The February 2013 article also added, “Reformers, especially American ones, eager for the ordination of women or a more liberal view of human sexuality got what they expected from Benedict: nothing.” Come to think of it, John Paul II gave them the same package of nothing. Oh, and don’t look now, but Francis has made it clear that he’s going to hang with John Paul II, Benedict XVI, and Jesus Christ on this one: “The reservation of the priesthood to males, as a sign of Christ the Spouse who gives himself in the Eucharist, is not a question open to discussion, but it can prove especially divisive if sacramental power is too closely identified with power in general” (Evangelii Guadium, 104).
That is about as gentle but obvious of a papal smack down as you’ll find, but it warrants no mention in TIME magazine (not that quote from EG, to be specific). Why? Because the magazine apparently figures that the attraction to Francis comes not from being Catholic, but from being, well, a celebrity unbound from the dead weight of dogma:
But what makes this Pope so important is the speed with which he has captured the imaginations of millions who had given up on hoping for the church at all. People weary of the endless parsing of sexual ethics, the buck-passing infighting over lines of authority when all the while (to borrow from Milton), “the hungry Sheep look up, and are not fed.” In a matter of months, Francis has elevated the healing mission of the church—the church as servant and comforter of hurting people in an often harsh world—above the doctrinal police work so important to his recent predecessors. John Paul II and Benedict XVI were professors of theology. Francis is a former janitor, nightclub bouncer, chemical technician and literature teacher.
Oh, please. Have we already forgotten that John Paul II was a playwright, teacher, and poet who worked in a mine and did other manual labor? Besides, since when did most editors at TIME know anything about challenging, physical work?
(Nice touch, by the way, with the “endless parsing” bit, as if it takes an advanced degree in theology to know that fornication, adultery, homosexual acts, masturbation, and use of contraceptives are grave sins. Period. What used to be common knowledge among young teens has now become a bewildering maze of moral complexity to adults.)
That aside, the obvious—and obviously wrong—assumption here is that doctrine is somehow opposed to the tasks of pastoring, helping, aiding, and feeding those who are starving, both spiritually and physically. Granted, there’s no denying the power and challenge of these words of the Pope:
Love of neighbour, grounded in the love of God, is first and foremost a responsibility for each individual member of the faithful, but it is also a responsibility for the entire ecclesial community at every level: from the local community to the particular Church and to the Church universal in its entirety. As a community, the Church must practise love.
There’s also no denying that those words were written by Benedict XVI in his first encyclical, Deus Caritas Est (“God Is Love”) which consisted of two main parts: a theological reflection on the nature of true love, and an examination of the concrete practice of charity both within and without the Church. Of course, this next statement is more “Benedict-ish” in character, isn’t it?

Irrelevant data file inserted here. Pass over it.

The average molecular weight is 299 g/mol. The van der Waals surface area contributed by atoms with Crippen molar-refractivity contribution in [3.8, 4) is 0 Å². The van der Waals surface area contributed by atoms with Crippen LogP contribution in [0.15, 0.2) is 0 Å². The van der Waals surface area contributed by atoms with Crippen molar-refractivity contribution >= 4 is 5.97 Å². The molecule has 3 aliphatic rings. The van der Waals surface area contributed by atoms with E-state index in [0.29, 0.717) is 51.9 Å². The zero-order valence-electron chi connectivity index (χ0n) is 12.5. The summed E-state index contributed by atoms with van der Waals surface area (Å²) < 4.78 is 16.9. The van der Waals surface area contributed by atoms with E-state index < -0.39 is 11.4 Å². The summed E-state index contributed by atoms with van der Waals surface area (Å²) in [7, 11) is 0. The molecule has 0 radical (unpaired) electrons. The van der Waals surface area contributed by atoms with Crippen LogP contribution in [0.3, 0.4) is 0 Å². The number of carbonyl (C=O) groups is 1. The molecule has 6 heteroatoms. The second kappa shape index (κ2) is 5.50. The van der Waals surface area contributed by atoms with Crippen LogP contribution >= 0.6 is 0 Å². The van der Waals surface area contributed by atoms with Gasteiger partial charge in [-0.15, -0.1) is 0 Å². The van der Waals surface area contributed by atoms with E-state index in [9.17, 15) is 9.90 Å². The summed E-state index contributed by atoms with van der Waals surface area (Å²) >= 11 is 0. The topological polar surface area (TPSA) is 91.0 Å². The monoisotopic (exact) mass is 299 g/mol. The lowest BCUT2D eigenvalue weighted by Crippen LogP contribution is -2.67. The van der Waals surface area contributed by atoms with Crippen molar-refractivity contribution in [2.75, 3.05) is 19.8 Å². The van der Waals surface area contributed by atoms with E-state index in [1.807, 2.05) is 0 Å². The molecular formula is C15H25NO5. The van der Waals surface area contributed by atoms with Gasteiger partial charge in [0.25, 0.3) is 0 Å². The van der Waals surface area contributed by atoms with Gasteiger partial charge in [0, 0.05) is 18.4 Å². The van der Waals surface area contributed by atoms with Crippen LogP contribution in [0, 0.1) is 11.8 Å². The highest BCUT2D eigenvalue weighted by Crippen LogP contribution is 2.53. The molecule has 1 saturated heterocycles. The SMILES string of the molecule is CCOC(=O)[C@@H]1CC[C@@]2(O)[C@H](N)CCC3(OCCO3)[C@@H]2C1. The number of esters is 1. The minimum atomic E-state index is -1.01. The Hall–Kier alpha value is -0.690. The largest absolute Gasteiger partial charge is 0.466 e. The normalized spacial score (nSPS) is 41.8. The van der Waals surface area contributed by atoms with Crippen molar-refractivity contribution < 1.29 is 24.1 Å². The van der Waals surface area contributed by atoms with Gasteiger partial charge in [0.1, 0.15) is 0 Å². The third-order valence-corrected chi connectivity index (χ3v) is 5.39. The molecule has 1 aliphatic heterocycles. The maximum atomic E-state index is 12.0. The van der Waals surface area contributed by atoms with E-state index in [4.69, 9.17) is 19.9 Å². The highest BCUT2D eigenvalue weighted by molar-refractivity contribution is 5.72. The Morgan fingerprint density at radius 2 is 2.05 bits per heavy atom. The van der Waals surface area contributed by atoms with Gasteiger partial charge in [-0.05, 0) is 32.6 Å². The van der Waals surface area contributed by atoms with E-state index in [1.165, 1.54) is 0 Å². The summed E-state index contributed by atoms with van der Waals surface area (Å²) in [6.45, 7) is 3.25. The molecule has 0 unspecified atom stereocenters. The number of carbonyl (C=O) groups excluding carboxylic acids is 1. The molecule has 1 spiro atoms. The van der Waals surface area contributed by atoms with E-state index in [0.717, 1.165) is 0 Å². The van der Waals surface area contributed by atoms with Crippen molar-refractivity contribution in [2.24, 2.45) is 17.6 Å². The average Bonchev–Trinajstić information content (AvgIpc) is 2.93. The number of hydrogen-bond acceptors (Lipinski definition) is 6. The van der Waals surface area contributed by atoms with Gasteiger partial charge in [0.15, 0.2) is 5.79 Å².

All revealed truths derive from the same divine source and are to be believed with the same faith, yet some of them are more important for giving direct expression to the heart of the Gospel. In this basic core, what shines forth is the beauty of the saving love of God made manifest in Jesus Christ who died and rose from the dead. In this sense, the Second Vatican Council explained, “in Catholic doctrine there exists an order or a ‘hierarchy’ of truths, since they vary in their relation to the foundation of the Christian faith”. This holds true as much for the dogmas of faith as for the whole corpus of the Church’s teaching, including her moral teaching.
Yes, you’ve guessed it: written by Francis the doctrine-bashing, dogma-thrashing, touchy-feely pope who never talks about abortion or anything controversial—except when he does. In truth, talk of mercy, love, and other glorious-sounding topics is quite empty, even banal, if they are not rooted in transcendent, objective truth, and that is something Francis has made clear time and time again. For example:
Just as the organic unity existing among the virtues means that no one of them can be excluded from the Christian ideal, so no truth may be denied. The integrity of the Gospel message must not be deformed. What is more, each truth is better understood when related to the harmonious totality of the Christian message; in this context all of the truths are important and illumine one another. (EG, 39).
To be fair, it seems quite evident that Pope Francis has, in some way or another, “captured the imaginations of millions who had given up on hoping for the church at all.” Of course, if those folks are hoping that Francis is going to ditch the “Catholic” in “Catholic Church,” they are bound to be disappointed. And, to be clear, I’m not upset at all that Francis was selected as TIME’s “Person of the Year.” As for Miley Cyrus, I think she needs to stop all of her prancing around and do something truly revolutionary and radical with her life: become a cloistered nun.